A manufacturer of overwrappers since the 1930s, Package Machinery Co., Inc. has been making servo-driven machines for nearly 13 years now. But around two years ago the firm took a new approach when it began shipping machines whose controls components—including Human Machine Interface panel, servo drives, servo motors and I/O systems—are supplied by B&R Industrial Automation.
“We’re big believers in keeping total cost of ownership, or TCO, as low as possible,” says Package Machinery Co. President Katherine Putnam. “So we were struck by how cost-effective B&R is. Yet they deliver more versatility and so much functionality compared to what we’ve used before. We also like that the software part of the business, both software licenses and software development, is included in what they quote us. Once again, it gives us a better fix on costs. We’re not so big that we have an inside software engineer. We use an outside contractor that we’ve relied on for years. So B&R’s approach to software really suits us.”
The machine that best illustrates this OEM’s use of B&R components is the FAST Series. Rated at a top speed of 140/min, it’s commonly used for overwrapping a wide variety of cartons or trays in either paper or polypropylene film. The axes of servo motion include product infeed, knife drive, product transport, bottom folder/pusher, elevator, and tear tape notching.
“We have all the diagnostics clearly displayed on the HMI screen,” says Director of Sales Ken Davison. “When we go into the maintenance screen, for example, it tells you what state all six servos are in. If one is in a fault, we know immediately which one needs our attention. Same thing for safety diagnostics. Right on the HMI is a picture of the machine with all the door switches displayed, so you know at a glance which door is open and when. The controls package really simplifies troubleshooting the machine by giving us a lot of valuable information.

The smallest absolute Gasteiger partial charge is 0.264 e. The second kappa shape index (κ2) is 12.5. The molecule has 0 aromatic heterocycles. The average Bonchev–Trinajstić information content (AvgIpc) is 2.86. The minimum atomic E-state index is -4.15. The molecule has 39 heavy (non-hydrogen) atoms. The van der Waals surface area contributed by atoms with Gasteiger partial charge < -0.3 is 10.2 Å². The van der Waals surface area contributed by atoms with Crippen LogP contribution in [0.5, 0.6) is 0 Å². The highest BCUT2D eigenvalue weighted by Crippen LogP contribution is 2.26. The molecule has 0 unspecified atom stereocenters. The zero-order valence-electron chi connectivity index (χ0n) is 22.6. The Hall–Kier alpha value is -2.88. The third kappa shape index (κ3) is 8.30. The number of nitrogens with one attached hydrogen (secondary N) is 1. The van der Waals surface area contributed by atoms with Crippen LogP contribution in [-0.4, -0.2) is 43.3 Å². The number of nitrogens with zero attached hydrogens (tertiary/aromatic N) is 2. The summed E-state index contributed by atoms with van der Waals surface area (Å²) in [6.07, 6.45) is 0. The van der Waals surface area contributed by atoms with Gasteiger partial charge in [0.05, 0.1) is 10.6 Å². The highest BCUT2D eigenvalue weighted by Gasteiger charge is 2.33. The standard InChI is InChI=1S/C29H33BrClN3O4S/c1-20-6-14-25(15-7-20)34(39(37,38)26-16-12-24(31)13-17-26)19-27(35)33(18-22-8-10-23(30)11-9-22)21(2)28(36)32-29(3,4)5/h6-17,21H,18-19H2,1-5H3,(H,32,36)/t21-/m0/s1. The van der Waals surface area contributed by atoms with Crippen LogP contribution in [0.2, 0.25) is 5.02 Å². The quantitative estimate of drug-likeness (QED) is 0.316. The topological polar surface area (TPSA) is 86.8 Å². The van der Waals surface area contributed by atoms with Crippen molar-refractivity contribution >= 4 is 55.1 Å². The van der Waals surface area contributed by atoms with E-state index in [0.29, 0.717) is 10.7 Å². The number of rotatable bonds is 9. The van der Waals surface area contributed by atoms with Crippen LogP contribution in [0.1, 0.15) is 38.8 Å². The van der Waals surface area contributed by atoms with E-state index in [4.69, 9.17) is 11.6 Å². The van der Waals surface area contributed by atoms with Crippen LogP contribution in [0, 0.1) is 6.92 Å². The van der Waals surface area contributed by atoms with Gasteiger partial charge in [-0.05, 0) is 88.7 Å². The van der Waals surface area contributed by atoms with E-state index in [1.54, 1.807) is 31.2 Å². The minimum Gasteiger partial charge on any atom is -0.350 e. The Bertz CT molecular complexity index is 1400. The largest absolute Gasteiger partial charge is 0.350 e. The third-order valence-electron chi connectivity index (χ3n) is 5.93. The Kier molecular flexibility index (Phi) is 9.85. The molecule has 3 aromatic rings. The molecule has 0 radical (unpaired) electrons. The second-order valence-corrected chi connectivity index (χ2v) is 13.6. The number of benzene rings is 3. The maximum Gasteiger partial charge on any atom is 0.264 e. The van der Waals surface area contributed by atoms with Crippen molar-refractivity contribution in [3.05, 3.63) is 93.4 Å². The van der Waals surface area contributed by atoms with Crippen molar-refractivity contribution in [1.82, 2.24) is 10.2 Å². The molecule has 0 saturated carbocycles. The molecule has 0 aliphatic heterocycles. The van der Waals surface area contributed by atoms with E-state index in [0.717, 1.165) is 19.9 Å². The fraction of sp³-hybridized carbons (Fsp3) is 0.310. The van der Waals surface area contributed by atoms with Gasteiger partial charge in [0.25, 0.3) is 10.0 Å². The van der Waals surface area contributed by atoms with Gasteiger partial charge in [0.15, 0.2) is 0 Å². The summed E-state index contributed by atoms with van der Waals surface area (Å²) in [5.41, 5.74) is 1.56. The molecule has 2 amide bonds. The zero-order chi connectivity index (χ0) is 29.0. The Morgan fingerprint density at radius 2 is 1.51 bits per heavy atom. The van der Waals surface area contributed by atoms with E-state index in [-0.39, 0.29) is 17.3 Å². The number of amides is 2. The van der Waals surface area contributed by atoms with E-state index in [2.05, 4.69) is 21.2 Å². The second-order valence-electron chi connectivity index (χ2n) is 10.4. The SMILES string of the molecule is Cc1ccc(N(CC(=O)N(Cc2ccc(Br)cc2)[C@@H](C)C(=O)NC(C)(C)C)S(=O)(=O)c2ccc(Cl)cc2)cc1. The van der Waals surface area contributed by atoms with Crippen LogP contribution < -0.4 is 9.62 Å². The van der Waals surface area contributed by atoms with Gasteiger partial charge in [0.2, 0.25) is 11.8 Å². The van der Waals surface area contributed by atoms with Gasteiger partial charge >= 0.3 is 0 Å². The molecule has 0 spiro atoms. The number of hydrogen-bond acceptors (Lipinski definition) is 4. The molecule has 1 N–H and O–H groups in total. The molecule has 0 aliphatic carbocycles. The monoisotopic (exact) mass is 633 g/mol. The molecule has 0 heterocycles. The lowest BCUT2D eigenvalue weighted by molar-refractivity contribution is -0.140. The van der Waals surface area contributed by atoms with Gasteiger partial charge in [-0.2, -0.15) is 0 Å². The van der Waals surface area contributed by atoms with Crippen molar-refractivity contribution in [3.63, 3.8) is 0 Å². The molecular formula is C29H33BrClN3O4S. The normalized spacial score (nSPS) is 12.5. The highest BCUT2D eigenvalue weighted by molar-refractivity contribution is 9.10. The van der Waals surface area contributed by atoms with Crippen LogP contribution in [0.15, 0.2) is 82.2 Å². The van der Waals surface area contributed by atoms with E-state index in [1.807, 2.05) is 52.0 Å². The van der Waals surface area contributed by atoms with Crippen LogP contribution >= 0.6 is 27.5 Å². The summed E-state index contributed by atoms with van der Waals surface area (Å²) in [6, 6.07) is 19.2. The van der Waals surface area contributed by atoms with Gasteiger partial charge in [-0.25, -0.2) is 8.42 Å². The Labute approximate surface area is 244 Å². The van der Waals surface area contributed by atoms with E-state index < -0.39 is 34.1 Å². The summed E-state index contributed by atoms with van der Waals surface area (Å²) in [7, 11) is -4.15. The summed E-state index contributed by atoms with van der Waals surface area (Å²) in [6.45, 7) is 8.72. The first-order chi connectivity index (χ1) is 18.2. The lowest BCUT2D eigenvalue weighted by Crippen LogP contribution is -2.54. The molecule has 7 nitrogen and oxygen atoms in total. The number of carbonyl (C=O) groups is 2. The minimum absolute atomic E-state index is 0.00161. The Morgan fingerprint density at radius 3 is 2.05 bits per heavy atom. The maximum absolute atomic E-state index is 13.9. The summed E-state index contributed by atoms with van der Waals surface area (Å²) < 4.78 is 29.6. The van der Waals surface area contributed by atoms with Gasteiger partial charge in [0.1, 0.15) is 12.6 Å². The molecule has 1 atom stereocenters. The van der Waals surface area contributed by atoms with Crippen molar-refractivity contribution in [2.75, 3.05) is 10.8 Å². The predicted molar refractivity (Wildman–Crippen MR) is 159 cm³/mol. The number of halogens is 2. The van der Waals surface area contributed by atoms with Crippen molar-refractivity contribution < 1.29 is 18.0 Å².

“Another useful thing available to us on the screen is that we can have drawings or pdfs, even videos showing how changeover is supposed to be executed. You could put a complete manual on the HMI. It’s a big boost not only in terms of troubleshooting but also in terms of cutting down on training time.”
“It’s like buying something from Apple,” concludes Putnam. “It all works together, so we get the peace of mind that comes with knowing exactly who is responsible not only for hardware and software but also for the integration that makes it all work smoothly.”